@Lein4d, why are you using ViewModel at all? Why not put everything in the code behind? It's a lot easier and there are fewer classes to worry about. The primary benefits of ViewModel are single responsibility, design/development independence, and testability. You don't seem to be interested in any of them … in which case the MVVM pattern isn't pulling its weight.
I don't have a lot of hard and fast rules. I do have a few. This is one of them.
"No persistence machinery in the ViewModel"
I'm going to try to persuade you of this even if you don't seem to care if your ViewModels are readable (sigh), don't test your ViewModels (sigh), and don't design with data (sigh).
I'm going to make my case solely on the Single Responsibility Principle and its implications for consistency and maintainability. If these characteristics don't matter to you ... stop reading ... and stop bothering with MVVM or any other pattern.
I ask all of my customers to write ViewModels that concentrate on providing state (data) and behavior (logic) that their views need. Complex tasks that are not strictly concerned with the view (e.g., how to query for entities or save them) should be delegated to supporting "services". A focused ViewModel is easier to understand and easier to test [oops ... I mentioned those points again]. It is also less vulnerable to changes that have nothing to do with the View.
The DomainContext itself is already a step along this road. Without it, in the extreme case, your ViewModel would be making its own connections to the server, issuing web requests on a background thread, waiting for the response, interpreting the response, mapping received data into entities and marshalling them back to the UI thread. You wouldn't dream of writing that code in each of your Views or ViewModels. The DC abstracts that for you.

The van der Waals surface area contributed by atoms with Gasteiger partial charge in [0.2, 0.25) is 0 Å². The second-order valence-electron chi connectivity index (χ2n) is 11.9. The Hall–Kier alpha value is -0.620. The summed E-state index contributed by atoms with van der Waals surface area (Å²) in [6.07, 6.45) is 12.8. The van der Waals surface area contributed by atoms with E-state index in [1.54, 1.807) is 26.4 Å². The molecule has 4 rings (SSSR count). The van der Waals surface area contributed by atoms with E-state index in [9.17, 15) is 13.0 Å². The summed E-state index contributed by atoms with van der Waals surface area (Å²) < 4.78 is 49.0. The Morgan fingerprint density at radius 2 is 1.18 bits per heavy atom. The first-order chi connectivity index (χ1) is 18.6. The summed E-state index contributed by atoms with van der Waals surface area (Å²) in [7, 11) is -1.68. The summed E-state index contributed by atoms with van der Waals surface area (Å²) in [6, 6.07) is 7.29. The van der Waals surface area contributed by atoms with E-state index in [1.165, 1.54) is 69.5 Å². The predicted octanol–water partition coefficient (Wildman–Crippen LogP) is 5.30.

But it's not a sufficient abstraction for the ViewModel. There are still too many mechanics. Let's get concrete.
Suppose the ViewModel provides Customers to the View. That's really all the VM cares about ... some notion of a list of Customers. It wants to have a method like "GetCustomers". Why should it care about how that method is implemented?
Should that method return all customers or only active customers? Only customers that the current user is allowed to see? Can it be customers in cache or should it be customers fresh from the database? Should the query be for customers only or should the query include related entities as well? Should the customers be sorted? Is there an upper bound on the number of Customers to retrieve for this view? Should the query use an existing DomainContext or create a new one? What if the user isn't authenticated? Or not authorized? What if the DC can't connect to the server? What if the server returns an error?
These are all important considerations. None of them have anything to do with getting customers onto the screen ... which is the VM's job.
Will you worry about all of these considerations on day one? Probably not. But when they do become important to you, would you expect to edit all of your ViewModels to address them? Or would you expect to edit a Data Service to address them?
For me the answer turns on this: would changing the way I get the customers change the appearance of the view or how the user interacts with the view? If the answer is "no", then the code belongs in a Data Service, not the ViewModel.
Let's generalize that thought. You should be able to answer the following question for all code in your ViewModel:
Would changing this code alter the appearance of the view or how the user interacts with the view? If "yes", the code can stay. If "no", the code belongs elsewhere, perhaps in a helper class to which the VM delegates.
This is not a hypothetical issue or an academic discussion. You asked for advice rooted in experience. Presumably if you were certain, you wouldn't ask. So listen up to someone who has been working in this corner of .NET since 2003.